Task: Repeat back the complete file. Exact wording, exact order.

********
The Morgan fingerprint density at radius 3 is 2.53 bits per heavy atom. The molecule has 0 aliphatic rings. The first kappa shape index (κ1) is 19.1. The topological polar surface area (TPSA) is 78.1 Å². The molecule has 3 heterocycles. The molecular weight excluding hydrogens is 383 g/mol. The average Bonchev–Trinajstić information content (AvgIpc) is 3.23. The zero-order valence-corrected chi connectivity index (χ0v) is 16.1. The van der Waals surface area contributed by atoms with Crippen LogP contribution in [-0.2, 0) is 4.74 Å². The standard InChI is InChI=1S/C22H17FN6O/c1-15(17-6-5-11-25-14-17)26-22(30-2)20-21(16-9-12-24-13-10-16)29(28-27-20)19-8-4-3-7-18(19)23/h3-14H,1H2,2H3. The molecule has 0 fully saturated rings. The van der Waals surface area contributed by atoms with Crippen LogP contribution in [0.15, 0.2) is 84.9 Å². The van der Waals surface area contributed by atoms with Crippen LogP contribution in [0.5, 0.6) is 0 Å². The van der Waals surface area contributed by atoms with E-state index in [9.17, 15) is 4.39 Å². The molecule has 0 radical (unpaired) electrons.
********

The Morgan fingerprint density at radius 3 is 2.53 bits per heavy atom. The molecule has 0 aliphatic rings. The first kappa shape index (κ1) is 19.1. The topological polar surface area (TPSA) is 78.1 Å². The molecule has 3 heterocycles. The molecular weight excluding hydrogens is 383 g/mol. The average Bonchev–Trinajstić information content (AvgIpc) is 3.23. The zero-order valence-corrected chi connectivity index (χ0v) is 16.1. The van der Waals surface area contributed by atoms with Crippen LogP contribution in [-0.2, 0) is 4.74 Å². The standard InChI is InChI=1S/C22H17FN6O/c1-15(17-6-5-11-25-14-17)26-22(30-2)20-21(16-9-12-24-13-10-16)29(28-27-20)19-8-4-3-7-18(19)23/h3-14H,1H2,2H3. The molecule has 0 fully saturated rings. The van der Waals surface area contributed by atoms with Crippen LogP contribution in [0.15, 0.2) is 84.9 Å². The van der Waals surface area contributed by atoms with Crippen LogP contribution in [0.5, 0.6) is 0 Å². The van der Waals surface area contributed by atoms with E-state index in [9.17, 15) is 4.39 Å². The molecule has 0 radical (unpaired) electrons.